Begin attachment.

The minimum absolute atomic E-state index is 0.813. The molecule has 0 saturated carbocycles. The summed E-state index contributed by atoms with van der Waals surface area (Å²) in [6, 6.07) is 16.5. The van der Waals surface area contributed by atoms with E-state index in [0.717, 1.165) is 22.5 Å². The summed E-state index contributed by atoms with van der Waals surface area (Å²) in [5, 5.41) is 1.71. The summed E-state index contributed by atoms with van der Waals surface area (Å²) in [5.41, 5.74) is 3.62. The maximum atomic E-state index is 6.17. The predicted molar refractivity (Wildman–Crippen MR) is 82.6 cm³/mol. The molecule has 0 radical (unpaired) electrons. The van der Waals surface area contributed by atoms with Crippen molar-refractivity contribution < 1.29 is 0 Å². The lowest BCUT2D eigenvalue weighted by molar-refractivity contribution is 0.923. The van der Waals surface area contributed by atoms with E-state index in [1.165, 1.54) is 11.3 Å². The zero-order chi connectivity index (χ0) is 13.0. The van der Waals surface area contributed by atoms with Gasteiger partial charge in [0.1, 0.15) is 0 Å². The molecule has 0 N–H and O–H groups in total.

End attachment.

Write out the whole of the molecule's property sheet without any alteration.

The minimum absolute atomic E-state index is 0.813. The molecule has 0 saturated carbocycles. The summed E-state index contributed by atoms with van der Waals surface area (Å²) in [6, 6.07) is 16.5. The van der Waals surface area contributed by atoms with E-state index in [0.717, 1.165) is 22.5 Å². The summed E-state index contributed by atoms with van der Waals surface area (Å²) in [5, 5.41) is 1.71. The summed E-state index contributed by atoms with van der Waals surface area (Å²) in [5.41, 5.74) is 3.62. The maximum atomic E-state index is 6.17. The predicted molar refractivity (Wildman–Crippen MR) is 82.6 cm³/mol. The molecule has 0 radical (unpaired) electrons. The van der Waals surface area contributed by atoms with Crippen molar-refractivity contribution < 1.29 is 0 Å². The lowest BCUT2D eigenvalue weighted by molar-refractivity contribution is 0.923. The van der Waals surface area contributed by atoms with E-state index in [1.165, 1.54) is 11.3 Å². The zero-order chi connectivity index (χ0) is 13.0. The van der Waals surface area contributed by atoms with Gasteiger partial charge in [0.1, 0.15) is 0 Å². The molecule has 0 N–H and O–H groups in total.